It seems like the proliferation of computers and wide-spread access to digital creation has brought on a backlash against art and design that is easily reproduced and homogenized by the use of universal tools and filters. If you’re looking through design sites, increasingly you’ll see intricate hand-lettering (ala Jessica Hische) and more illustration and imperfection created with analog tools such as pencil and paper.
Similarly, in the photography community, there’s been a groundswell of interest in going back to analog film and using cameras that create spontaneous, unexpected results. Enter the Holga.
There are actually a few different cameras that are similar in construction and result but we’ll just use the Holga as the representative for its class.) Basically the Holga and its brethren are cheaply made plastic toy cameras with plastic lenses. Due to their construction and simple functions, soft-focus, light leaks, vignetting, chromatic aberration are common and not really in the user’s control. One of the other nice accidental benefits is that you can do multiple exposures on one frame.
You’ve probably already seen this style of photography. There’s even some pretty nice iPhone apps (camerbag, digi holga, hipstamatic, toy camera) to approximate Holga-style photography by applying a filter to your camera-phone images.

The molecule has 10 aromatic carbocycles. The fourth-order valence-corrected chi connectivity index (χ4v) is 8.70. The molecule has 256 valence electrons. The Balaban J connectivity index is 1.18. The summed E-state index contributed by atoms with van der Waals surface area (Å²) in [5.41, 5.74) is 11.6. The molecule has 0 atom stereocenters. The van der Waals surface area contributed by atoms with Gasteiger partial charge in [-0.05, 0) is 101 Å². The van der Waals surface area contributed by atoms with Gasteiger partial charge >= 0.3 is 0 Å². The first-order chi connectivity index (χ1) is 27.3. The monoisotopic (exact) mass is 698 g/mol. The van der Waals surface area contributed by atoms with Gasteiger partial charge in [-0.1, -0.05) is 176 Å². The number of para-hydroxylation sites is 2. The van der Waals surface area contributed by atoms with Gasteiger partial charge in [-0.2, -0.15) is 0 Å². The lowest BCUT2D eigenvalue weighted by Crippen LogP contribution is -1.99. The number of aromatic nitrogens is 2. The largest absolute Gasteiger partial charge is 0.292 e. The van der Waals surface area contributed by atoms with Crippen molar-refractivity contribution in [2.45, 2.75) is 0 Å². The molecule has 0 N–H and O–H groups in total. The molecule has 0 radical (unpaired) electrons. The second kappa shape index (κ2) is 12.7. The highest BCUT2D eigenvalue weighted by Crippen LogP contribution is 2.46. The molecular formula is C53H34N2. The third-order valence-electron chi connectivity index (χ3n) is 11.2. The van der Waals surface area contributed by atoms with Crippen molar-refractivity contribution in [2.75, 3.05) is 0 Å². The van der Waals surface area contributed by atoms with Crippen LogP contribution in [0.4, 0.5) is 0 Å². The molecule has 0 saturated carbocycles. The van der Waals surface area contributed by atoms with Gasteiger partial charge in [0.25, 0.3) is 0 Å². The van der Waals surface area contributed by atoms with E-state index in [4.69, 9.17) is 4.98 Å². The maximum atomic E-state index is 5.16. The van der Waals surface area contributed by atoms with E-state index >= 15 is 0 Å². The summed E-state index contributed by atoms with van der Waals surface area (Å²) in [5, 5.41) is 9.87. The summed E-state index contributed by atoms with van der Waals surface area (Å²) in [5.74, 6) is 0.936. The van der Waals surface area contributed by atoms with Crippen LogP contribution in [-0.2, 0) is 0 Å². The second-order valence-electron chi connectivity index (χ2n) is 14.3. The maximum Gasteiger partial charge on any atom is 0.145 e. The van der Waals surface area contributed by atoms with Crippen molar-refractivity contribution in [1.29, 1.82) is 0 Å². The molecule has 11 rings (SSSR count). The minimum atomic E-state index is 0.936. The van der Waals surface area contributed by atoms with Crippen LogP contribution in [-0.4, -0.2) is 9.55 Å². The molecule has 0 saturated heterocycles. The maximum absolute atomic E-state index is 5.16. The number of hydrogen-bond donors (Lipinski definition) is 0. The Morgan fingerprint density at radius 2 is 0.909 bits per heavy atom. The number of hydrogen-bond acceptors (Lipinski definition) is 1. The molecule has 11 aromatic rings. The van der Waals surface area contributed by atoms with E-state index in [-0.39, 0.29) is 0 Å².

Here are some examples in and outside the advertising world:
A few nice pictures taken by various photographers in the Holga Mon amour Flickr group.
The fashion industry in particular seems to be having a moment with the look of lo-fi photography.
Michael Kors has been rocking this look photographed by Mario Testino since 2009. There are color ghosts in most shots, some light leaks and a warm yellow color cast.
This year’s DKNYjeans ads, snapped by Nathaniel Goldberg, are lifting some of the same cues, but instead of Hollywood sun-kissed glow they reflect a hot, gritty summer in the city.
Jennifer Lopez’s new campaign with jewelry-maker Tous (photographed by Ellen vonUnwerth) is all about the vignetting and saturated color cast.
Some interesting websites:
Flickr groups dedicated to plastic cameras: